A Bowie is a dagger - just another variation on a theme millennia old. Maybe a short sword for the biggest ones... but note that I don't consider my seax, with its 13" blade, to have quite made it into the "sword" range. There's nothing inherently masterwork about them, though you could certainly get a masterwork one for the usual surcharge.

BIRDMANﺕ
2010-03-21, 03:59 PM
Note, this is a seax:
http://www2.ci-n.com/~jcampbel/images/photos/seax.jpg
These date back to the Dark Ages. The Saxons were named after the seax... Seaxna means "of the Knife-people". Big daggers are nothing new, and nothing special.

A Bowie is a dagger - just another variation on a theme millennia old. Maybe a short sword for the biggest ones... but note that I don't consider my seax, with its 13" blade, to have quite made it into the "sword" range. There's nothing inherently masterwork about them, though you could certainly get a masterwork one for the usual surcharge.

I think the typical bowie is a little shorter than that seax

regardless... in its most basic terms... a bowie a large sheath knife so definitely harder to conceal than a dagger and yes I know my stat ideas are ridiculous, it helps sometimes to start somewhere completely ridiculous to help create a better idea. Of course there is a better way this can be done... people say dagger people say short sword. I say both.

so instead of just spouting stats maybe this would help....

since people argue its a dagger its a short sword best way to go is in between... of course the difference between 4 and 6 is 5, and as well all know there is no d5's and im not sure how easy it would be to simulate it so I would say not masterwork and it rolls 2d3's (basiclly you divide 2 separate d6 rolls by 2 to get the out come of 2d3, and I use openrpg to play games over the internet so we simply can just type in [2d3] and get some sort of total. and of course this helps too: http://www.wizards.com/dnd/dice/dice.htm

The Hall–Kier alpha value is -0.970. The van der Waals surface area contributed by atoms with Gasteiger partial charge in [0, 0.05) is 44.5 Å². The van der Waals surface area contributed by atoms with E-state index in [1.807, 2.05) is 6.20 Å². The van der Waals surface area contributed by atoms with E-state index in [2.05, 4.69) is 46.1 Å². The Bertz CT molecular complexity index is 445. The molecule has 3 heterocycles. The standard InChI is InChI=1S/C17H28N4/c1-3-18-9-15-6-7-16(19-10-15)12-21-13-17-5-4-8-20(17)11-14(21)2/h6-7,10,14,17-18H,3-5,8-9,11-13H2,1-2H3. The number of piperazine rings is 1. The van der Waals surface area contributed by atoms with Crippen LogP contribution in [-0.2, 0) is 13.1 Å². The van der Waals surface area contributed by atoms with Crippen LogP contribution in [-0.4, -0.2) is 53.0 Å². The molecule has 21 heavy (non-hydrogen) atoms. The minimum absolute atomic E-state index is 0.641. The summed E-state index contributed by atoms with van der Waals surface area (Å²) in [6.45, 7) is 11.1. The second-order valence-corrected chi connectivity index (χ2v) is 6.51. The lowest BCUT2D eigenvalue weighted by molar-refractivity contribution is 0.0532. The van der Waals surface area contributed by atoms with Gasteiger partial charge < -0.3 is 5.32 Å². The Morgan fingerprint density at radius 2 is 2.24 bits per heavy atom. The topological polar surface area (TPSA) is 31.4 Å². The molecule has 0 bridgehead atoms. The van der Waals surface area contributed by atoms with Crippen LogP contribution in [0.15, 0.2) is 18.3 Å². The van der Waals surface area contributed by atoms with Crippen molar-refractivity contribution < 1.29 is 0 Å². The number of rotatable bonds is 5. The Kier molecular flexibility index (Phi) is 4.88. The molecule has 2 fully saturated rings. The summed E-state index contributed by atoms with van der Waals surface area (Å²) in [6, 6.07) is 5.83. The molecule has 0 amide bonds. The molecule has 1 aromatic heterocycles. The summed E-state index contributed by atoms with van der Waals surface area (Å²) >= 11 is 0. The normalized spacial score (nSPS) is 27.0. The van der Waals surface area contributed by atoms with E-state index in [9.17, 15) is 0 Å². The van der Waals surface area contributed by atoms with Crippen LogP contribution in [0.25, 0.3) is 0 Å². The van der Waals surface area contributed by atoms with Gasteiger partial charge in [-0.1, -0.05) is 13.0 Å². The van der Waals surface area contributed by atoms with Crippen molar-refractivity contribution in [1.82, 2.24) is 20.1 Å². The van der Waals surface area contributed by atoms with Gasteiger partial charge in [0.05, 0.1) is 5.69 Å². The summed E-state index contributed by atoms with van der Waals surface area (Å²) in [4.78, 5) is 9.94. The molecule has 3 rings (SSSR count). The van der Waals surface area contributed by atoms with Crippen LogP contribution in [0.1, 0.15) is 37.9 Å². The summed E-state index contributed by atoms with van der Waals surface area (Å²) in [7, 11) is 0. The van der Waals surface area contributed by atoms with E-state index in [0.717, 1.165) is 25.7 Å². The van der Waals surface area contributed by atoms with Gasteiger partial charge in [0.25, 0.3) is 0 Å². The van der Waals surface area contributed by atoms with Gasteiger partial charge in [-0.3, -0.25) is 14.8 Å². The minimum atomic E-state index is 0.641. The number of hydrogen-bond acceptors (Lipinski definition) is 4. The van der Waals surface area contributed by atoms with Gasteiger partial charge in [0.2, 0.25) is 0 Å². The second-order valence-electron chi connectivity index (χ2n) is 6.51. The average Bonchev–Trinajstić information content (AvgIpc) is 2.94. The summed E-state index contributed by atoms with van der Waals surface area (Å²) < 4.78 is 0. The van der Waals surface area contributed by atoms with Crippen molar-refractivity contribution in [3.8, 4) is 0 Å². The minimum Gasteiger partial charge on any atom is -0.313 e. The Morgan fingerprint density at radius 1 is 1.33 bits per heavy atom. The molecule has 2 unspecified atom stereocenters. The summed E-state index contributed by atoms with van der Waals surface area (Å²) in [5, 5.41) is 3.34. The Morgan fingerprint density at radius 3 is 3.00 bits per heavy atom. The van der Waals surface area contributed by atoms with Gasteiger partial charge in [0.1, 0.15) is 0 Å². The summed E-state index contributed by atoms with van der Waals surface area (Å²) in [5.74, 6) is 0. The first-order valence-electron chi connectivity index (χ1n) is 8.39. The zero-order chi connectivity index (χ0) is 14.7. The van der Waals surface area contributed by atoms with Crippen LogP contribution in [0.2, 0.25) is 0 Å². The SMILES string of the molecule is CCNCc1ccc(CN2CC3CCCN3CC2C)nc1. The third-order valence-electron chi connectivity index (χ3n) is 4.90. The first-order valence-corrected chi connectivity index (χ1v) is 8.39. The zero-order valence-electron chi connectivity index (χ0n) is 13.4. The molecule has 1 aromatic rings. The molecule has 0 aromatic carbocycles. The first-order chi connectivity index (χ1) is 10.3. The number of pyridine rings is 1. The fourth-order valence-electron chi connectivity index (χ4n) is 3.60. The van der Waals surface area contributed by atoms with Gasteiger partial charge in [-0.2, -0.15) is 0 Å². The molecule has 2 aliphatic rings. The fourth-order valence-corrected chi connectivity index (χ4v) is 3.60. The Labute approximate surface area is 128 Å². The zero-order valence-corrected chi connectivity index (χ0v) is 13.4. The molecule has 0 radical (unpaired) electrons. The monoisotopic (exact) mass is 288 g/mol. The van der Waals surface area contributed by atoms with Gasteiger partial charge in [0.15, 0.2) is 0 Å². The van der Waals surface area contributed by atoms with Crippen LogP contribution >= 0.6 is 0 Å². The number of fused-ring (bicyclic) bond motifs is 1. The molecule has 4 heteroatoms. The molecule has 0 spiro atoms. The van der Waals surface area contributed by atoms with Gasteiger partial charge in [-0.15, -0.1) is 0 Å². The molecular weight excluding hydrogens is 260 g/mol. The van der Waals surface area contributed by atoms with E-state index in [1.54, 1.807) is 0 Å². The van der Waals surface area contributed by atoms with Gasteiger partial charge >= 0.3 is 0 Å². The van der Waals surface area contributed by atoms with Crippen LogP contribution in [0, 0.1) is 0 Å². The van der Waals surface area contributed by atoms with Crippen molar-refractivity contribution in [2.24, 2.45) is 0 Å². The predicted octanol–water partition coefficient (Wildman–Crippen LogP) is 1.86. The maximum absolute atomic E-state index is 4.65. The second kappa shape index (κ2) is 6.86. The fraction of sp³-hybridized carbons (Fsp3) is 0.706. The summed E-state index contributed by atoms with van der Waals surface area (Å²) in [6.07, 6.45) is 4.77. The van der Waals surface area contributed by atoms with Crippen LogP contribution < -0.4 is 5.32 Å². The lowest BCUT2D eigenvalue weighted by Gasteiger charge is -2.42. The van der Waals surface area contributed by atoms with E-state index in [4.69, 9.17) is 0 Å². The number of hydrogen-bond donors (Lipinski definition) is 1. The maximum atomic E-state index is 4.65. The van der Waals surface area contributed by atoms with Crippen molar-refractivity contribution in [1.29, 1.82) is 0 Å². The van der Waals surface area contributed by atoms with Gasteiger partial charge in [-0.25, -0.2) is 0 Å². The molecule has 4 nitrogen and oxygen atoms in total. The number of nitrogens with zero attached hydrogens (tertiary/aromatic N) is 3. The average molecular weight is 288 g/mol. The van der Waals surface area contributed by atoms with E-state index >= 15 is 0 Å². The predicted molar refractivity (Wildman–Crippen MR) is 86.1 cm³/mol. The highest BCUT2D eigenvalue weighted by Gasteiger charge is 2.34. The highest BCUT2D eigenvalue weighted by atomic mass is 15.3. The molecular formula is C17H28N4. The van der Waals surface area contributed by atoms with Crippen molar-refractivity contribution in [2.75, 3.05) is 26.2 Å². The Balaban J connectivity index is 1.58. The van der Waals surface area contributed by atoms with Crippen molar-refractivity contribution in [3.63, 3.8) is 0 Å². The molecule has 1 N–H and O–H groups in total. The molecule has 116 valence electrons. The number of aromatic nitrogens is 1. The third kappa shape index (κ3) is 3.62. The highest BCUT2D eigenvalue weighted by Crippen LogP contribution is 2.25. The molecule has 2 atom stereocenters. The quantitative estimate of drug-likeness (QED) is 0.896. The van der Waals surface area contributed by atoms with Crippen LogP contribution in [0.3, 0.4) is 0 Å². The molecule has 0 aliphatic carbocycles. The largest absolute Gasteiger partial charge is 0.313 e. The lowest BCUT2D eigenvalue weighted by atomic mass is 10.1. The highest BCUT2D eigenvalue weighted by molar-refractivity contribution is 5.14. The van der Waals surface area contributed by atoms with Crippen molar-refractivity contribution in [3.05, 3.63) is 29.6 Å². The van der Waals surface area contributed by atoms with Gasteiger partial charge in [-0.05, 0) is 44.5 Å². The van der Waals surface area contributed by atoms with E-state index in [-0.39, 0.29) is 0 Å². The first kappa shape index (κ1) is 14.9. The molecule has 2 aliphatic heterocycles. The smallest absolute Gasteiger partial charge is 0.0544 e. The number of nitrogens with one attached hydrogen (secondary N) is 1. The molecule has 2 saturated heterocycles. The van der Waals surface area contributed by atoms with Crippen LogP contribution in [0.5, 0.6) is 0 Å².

altogether as far as Damage goes I think a mutually agreeable solution to the dagger vs short sword debate on a bowie would be 2d3 for damage. it can do 6 max like a short sword while still keeping low damage rolls. Still looking in as much people have said a bowie knife doesn't have to be masterwork since not all bowies are masterwork which makes sense, so no masterwork.

The only question now is criticals. Going from what the wiki said a bowie adds deeper thrust, now a lot of people argue that it don't mean squat. Well if that don't mean squat something about a bowie must... since it become very famous as a fighting knife. I mean James Bowie got shot stabbed and beaten in the sandbar fight but the man came on top with that knife. Clearly it must have some quality as opposed to a regular dagger, I mean their certainly must have been other kinds of fighting knives like daggers back in 1827. So either a shorter crit ranger like 18-20/x2 or a 20/x3 . One of those two ought to suffice.

The weapon I believe would be one of those two crit stats and if not either of them possibly at least 1 quality to make them stand out. amongst daggers... Bowies probably shouldn't receive the sleight of hand +2 bonus that daggers normally receive being large sheath weapons key term "large" thus harder to conceal (not saying it can't be concealed)

This would probably be a simple weapon I mean it works like a dagger you can stab and slash. I couldn't see a reason for it to be a martial weapon.

Well that's all I got now just some pitches out there to maybe figure out a good solution to the ruling on a bowie

Bibliomancer
2010-03-21, 04:06 PM
The only question now is criticals. Going from what the wiki said a bowie adds deeper thrust, now a lot of people argue that it don't mean squat. Well if that don't mean squat something about a bowie must... since it become very famous as a fighting knife. I mean James Bowie got shot stabbed and beaten in the sandbar fight but the man came on top with that knife. Clearly it must have some quality as opposed to a regular dagger, I mean their certainly must have been other kinds of fighting knives like daggers back in 1827. So either a shorter crit ranger like 18-20/x2 or a 20/x3 . One of those two ought to suffice.

Alternatively, it could just be a dagger.

A bowie adds a deeper thrust than a normal knife because it is designed for combat, not cuisine, similar to oh, say, daggers.

Daggers are very versatile and useful weapons, which fit with the concept of the bowie knife (especially since James Bond was probably a (UMD) rogue).

BIRDMANﺕ
2010-03-21, 04:19 PM
Alternatively, it could just be a dagger.

A bowie adds a deeper thrust than a normal knife because it is designed for combat, not cuisine, similar to oh, say, daggers.

Daggers are very versatile and useful weapons, which fit with the concept of the bowie knife (especially since James Bond was probably a (UMD) rogue).